This means that not all members of a Hindu family can demand partition. Only a coparcener can ask for this. Here are some things to keep in mind when dividing coparcenary property: If a coparcener abuses the family property or attempts to alter the material condition of the estate without permission, other members may retain him under Hindu law. In this case, Phulavati claimed the division and separation of his share of his father`s property. While the lis pendens of this action was pending, the amendment was adopted and the question was whether it was retroactive in nature. The Supreme Court ruled that girls would have a coparcenary right from the beginning of the amendment, clarifying that the amendment is prospective in its application, meaning that the right to coparcenary is only available to “living daughters” of “living coparceners” from the beginning of the amendment. Since a coparcenarium follows the Mitakshara system, the proportion of a coparcener is determined by survival. The proportion fluctuates each time there is a birth or death in the family. This share is defined only in the case of a partition. The term coparcener is used in Hindu inheritance law to refer to a person who acquires legal title to his or her ancestral property by birth in a Hindu undivided family (HUF). According to the Hindu Succession Act of 1956, anyone born into a Hindu family is automatically coparcener. Before we go any further, it is important to understand what a HUF is.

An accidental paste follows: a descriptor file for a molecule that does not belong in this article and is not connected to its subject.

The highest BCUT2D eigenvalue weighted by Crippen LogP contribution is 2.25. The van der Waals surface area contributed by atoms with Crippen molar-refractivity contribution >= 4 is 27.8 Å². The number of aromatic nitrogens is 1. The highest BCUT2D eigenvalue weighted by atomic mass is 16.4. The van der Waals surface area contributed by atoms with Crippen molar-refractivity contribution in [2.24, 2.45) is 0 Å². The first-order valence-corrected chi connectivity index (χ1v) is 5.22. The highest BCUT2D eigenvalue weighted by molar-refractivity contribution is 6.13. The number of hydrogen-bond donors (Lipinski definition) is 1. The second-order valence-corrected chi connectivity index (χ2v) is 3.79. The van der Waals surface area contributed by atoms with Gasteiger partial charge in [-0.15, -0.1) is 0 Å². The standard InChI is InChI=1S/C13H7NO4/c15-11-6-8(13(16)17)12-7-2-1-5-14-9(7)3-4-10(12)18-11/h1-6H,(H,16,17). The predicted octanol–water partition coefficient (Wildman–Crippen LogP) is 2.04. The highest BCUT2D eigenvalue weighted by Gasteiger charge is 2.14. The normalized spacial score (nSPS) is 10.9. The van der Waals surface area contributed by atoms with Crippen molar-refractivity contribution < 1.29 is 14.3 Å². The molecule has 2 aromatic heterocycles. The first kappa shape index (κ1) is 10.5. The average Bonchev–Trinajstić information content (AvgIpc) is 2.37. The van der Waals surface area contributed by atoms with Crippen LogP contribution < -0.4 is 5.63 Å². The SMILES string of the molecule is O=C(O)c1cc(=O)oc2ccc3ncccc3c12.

After the marriage, a girl also lost her affiliation to the HUF and thus lost the right to alimony and a share of the HUF`s property if the split took place after her marriage. In addition, only the Koparcener had the right to become the karta of a HUF, not the women. There are certain rights and restrictions of a coparcener under the Hindu inheritance law. The provisions of the replaced section 6 of the Hindu Inheritance Act confer on a daughter born before or after the amendment the status of coparcener (equal shareholders in the inheritance of immovable property) in the same way as sons, with equal rights and responsibilities. Since the right in the coparcenerie is by birth, it is not necessary for the father of the coparcener to live as he did on September 9, 2005 (date of entry into force of the law),” the Supreme Court said in its decision, which made the 2005 amendment retroactive. However, it was stated that an action registered in composition or partition ordered before 20 December 2004 would not be reopened. Therefore, it amended section 6 to eliminate discrimination and give equal rights to girls. He declared that the daughter of a coparcener would herself become coparcener by birth, in the same way as a son; and would have the same rights as if she were a son. The amendment entered into force on 9 September 2005, but included the condition that it would not invalidate any disposition of property by division or will made before 20 September 2005. December 2004 – the day the change was introduced in the Rajya Sabha – had taken place. The Board also noted that the rights under the amendment apply to live daughters of coparceners alive as of September 9, 2005, regardless of the date of birth of these girls. Article 6 of this amendment called into question the fundamental principles of comparative Hindu law.